"Rule of 78s" calculation

Posted on 2013-01-27
Medium Priority
Last Modified: 2013-01-31
Does anyone have an example of C# code that does an accurate "Rule of 78s" calculation? I've spent a few hours trying to get this figured out so I can build an amotization table...

I have the table logic built and working. I have spreadsheet values I'm trying to replicate; but I don't understand (and haven't been able to replicate) the fomulas.

Any help here would be greatly appreciated!

Question by:Miles Thornton
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LVL 37

Expert Comment

ID: 38825182
The "rule of 72" says that if you divide the 72 by the percentage rate, it gives the approximate number of years for the investment to double.

Here is a table showing those values

%      72/%      actual value
1      72      2.047099312
2      36      2.039887344
3      24      2.032794106
4      18      2.025816515
5      14.4      2.018951594
6      12      2.012196472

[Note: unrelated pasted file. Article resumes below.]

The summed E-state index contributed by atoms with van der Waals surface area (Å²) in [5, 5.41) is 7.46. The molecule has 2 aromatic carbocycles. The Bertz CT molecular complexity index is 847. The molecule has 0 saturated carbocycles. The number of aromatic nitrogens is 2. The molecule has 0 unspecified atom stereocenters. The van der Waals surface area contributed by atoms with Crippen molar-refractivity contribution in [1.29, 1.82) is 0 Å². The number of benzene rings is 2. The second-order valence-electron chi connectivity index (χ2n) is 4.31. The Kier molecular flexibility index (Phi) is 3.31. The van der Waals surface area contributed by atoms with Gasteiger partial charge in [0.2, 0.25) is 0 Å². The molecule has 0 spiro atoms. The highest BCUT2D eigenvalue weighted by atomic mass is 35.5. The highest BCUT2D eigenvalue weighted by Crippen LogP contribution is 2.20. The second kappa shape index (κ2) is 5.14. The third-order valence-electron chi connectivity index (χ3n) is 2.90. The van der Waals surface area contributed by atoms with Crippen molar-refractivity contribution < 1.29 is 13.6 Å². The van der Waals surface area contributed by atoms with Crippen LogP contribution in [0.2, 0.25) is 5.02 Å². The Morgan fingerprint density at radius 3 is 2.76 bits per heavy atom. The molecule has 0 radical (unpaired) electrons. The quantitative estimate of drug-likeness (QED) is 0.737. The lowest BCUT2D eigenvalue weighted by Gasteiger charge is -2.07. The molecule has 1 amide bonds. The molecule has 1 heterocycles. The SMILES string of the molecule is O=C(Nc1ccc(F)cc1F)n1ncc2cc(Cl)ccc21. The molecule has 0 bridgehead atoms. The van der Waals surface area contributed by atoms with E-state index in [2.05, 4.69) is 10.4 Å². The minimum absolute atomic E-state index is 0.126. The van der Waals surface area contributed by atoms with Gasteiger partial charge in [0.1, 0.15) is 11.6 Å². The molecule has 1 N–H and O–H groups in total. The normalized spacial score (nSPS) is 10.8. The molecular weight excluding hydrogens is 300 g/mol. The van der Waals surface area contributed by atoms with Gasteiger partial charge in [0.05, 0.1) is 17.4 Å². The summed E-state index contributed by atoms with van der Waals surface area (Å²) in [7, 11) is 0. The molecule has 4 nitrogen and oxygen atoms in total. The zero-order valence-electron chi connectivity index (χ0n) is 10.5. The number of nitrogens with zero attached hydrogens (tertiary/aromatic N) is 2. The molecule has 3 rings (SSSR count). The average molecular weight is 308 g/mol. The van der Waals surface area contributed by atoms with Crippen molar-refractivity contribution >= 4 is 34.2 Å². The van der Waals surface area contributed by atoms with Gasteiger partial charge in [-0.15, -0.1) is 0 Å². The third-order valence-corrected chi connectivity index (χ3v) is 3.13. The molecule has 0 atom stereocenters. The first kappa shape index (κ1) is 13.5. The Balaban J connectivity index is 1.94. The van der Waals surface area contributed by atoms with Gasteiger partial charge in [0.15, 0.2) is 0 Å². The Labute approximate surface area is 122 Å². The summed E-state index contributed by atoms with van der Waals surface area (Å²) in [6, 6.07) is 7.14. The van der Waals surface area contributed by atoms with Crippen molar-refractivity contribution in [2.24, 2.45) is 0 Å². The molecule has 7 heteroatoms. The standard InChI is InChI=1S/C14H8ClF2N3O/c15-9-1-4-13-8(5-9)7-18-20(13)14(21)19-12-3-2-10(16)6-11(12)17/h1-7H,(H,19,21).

7      10.3      2.005548375
8      9      1.999004627
9      8      1.992562642
10      7.2      1.98621992
20      3.6      1.927757874
30      2.4      1.876999019
50      1.44      1.792963353

So it's actually pretty close.
The formula for the last column (actual value after 72/P years) is V = (1+P/100)^(72/P)
where P is the percent.
LVL 37

Accepted Solution

TommySzalapski earned 2000 total points
ID: 38825189
And here's the actual number of years it would take to double compared to the guess
%      72/%      years
1      72      69.66071689
2      36      35.00278878
3      24      23.44977225
4      18      17.67298769
5      14.4      14.20669908
6      12      11.89566105
7      10.3      10.24476835
8      9      9.006468342
9      8      8.043231727
10      7.2      7.272540897
20      3.6      3.801784017
30      2.4      2.641926796
50      1.44      1.709511291

And here's the formula for the actual number of years to double

Note, that if you replace the 2 with 3, it gives the number of years for the investment to triple. Also note that you can use ln or any other base for log since log(x)/log(y) is the same in any base.

Author Closing Comment

by:Miles Thornton
ID: 38840842
Thank you Tommy Szalapski!

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